A few weeks ago we turned our garden shed into a garden cottage. It went from this
to this. Much better, I'm sure you'll agree.
But we were not done yet, because what I haven't shown you is that the roof needed some work as well.
On this picture above you see part of the garden cottage's roof with the first plank removed. The roof is actually made of floorboards with tongue and groove. On both sides of the roof the first floorboard was rotted through and through. When the under-gardener removed them, this happened.
The wood literally went to pieces. After measuring the thickness, width and length of the floorboards that needed replacing, we went and bought 2 lengths of floorboard with tongue and groove. Both floorboards were cut to size and slotted into place and nailed down as you can see here.
But that was not all. A few years ago the trim of the roof was also removed because that was rotten as well. So that needed replacing too. Two more planks were bought for this job, this time without tongue and groove.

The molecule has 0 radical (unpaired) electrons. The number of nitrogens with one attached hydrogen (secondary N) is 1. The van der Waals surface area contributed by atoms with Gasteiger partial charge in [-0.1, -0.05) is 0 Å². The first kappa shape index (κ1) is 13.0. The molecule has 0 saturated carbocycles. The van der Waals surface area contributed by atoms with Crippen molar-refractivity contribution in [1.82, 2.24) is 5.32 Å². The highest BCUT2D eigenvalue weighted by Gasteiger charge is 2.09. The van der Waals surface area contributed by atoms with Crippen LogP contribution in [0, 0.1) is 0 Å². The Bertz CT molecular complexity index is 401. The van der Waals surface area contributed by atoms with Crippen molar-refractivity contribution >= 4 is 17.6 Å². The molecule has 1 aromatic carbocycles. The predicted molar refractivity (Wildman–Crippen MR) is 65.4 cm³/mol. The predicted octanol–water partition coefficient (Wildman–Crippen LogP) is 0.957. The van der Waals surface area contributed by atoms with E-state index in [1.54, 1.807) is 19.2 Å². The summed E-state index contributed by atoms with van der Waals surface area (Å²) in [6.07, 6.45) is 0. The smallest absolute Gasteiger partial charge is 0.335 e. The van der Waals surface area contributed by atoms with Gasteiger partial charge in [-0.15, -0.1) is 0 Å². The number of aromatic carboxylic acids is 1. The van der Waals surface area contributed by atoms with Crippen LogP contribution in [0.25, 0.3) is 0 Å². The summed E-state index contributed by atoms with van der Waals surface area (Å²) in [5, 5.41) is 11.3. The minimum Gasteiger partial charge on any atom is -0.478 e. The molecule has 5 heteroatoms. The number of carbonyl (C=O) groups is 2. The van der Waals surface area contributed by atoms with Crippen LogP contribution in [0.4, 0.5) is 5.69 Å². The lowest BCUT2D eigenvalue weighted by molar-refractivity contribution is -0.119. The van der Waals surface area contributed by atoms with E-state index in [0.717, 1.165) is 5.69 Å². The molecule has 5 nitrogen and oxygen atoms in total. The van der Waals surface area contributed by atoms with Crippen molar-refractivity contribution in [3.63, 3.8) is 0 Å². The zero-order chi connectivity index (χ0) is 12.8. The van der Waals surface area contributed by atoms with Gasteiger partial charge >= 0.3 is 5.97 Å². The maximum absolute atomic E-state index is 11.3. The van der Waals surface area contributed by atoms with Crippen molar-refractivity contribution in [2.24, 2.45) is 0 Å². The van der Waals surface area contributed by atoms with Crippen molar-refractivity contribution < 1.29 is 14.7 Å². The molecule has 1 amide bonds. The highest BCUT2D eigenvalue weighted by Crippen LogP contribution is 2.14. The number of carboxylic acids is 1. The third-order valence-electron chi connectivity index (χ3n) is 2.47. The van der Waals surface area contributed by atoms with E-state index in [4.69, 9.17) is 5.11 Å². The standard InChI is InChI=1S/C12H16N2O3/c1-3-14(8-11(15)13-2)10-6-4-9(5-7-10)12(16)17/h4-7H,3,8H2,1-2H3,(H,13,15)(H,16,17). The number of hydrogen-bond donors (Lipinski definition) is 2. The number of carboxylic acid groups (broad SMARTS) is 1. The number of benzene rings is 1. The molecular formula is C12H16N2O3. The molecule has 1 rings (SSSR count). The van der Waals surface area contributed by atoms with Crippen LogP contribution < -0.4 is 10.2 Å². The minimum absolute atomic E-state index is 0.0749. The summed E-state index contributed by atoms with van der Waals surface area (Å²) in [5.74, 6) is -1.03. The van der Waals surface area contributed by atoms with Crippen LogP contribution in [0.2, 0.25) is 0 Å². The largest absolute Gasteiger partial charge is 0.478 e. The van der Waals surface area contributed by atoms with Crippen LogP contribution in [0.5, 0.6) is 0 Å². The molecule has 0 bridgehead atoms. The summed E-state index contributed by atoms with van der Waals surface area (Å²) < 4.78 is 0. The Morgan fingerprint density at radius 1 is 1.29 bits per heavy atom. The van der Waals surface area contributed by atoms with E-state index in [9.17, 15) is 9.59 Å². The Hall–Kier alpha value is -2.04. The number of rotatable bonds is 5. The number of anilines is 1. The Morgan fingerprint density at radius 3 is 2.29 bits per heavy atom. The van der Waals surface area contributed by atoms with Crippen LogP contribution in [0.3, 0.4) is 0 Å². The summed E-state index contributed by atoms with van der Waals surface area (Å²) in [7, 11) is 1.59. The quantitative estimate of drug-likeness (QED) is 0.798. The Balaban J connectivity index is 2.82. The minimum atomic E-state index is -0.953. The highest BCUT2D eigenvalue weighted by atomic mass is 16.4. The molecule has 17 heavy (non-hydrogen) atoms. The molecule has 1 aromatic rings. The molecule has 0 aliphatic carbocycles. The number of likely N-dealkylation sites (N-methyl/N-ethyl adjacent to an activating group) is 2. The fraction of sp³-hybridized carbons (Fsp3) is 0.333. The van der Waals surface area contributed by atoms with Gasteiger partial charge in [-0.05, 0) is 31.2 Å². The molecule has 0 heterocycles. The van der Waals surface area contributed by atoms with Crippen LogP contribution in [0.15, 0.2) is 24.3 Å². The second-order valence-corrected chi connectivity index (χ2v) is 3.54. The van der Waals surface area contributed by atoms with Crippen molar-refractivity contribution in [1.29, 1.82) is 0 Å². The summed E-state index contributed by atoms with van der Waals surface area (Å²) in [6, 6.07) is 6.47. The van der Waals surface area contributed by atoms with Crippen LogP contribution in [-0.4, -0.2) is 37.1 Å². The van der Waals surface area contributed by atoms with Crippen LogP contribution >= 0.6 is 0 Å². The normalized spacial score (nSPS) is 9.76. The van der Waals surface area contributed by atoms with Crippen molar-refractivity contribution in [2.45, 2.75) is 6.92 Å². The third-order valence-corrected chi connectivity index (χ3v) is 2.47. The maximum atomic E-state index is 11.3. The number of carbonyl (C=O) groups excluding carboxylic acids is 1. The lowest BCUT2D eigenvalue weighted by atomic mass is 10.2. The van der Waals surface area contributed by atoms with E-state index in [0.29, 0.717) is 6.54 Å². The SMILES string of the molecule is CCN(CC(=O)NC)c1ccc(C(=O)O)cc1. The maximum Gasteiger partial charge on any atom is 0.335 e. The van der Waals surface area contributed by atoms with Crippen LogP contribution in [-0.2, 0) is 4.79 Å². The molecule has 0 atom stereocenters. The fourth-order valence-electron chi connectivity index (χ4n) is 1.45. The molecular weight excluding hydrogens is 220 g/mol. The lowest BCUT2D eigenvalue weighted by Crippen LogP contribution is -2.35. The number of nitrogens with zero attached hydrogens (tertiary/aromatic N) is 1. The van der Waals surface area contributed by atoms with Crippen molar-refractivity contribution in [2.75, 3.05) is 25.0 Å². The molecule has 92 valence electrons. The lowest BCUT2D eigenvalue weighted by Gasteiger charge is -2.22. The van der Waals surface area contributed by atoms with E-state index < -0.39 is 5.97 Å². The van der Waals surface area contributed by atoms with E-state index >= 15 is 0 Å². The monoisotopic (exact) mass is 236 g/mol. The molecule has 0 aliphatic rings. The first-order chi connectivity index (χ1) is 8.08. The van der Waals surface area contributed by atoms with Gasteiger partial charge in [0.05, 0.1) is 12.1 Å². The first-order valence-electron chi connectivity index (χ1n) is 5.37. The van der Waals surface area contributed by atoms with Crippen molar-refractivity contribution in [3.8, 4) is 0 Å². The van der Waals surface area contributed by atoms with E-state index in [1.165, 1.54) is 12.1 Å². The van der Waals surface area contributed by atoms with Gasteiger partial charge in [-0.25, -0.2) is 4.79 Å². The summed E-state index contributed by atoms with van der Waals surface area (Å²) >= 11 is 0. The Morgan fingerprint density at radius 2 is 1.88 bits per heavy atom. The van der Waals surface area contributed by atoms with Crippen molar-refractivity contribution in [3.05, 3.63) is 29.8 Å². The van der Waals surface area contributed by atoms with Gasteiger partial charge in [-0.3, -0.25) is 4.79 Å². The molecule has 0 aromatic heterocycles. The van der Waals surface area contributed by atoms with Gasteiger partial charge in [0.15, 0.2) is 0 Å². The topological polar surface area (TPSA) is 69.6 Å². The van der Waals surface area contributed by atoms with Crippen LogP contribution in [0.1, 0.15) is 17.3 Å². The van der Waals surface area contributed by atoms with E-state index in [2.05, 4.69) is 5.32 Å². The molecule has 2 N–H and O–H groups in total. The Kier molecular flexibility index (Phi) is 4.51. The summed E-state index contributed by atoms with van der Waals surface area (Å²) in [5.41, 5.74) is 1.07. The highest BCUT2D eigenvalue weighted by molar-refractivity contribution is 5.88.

And while the under-gardener was taking a break, a very curious person came along to see what was happening.
Mr Blackbird, checking if everything is going according to plan.
To finish off the job nicely, the roof was edged with 2 narrow planks on top to keep the rain from seeping in. And below you see the almost finished result.
Almost, but not quite as the new wood needed a lick of paint too of course. No guesses as to who got her paintbrush out. Again!
BTW now that it's a garden cottage instead of a shed, perhaps we should give it a name? Any suggestions fellow garden bloggers?
And here it is, the finished result. Surprise is checking it out to see if she will give it her stamp of approval. So, at last it's done. Well, not really because lookee, lookee here, more of that horrible brown paint!
Yes, my next project is painting the conservatory and as it's big, it will take quite some time before I'll be putting the finishing touches on this one.
It will be painted white with ochre yellow accents to compliment both the garden cottage and the ochre yellow gravel path that runs along the conservatory. If you look carefully (click to enlarge), you'll see that I've already started painting the conservatory. All the wood has to be sanded first, then cleaned and finally painted. The white paint will take 3 coats and the yellow two, so it's quite a job but when it's finished it will look a treat!
Oh hello, here's that kittycat again. Cute, isn't it? Who's that, I hear you say? Not to worry, all will be revealed ......... soon.
It's impossible to enjoy idling thoroughly unless one has plenty of work to do.
Jerome K. Jerome, On Being Idle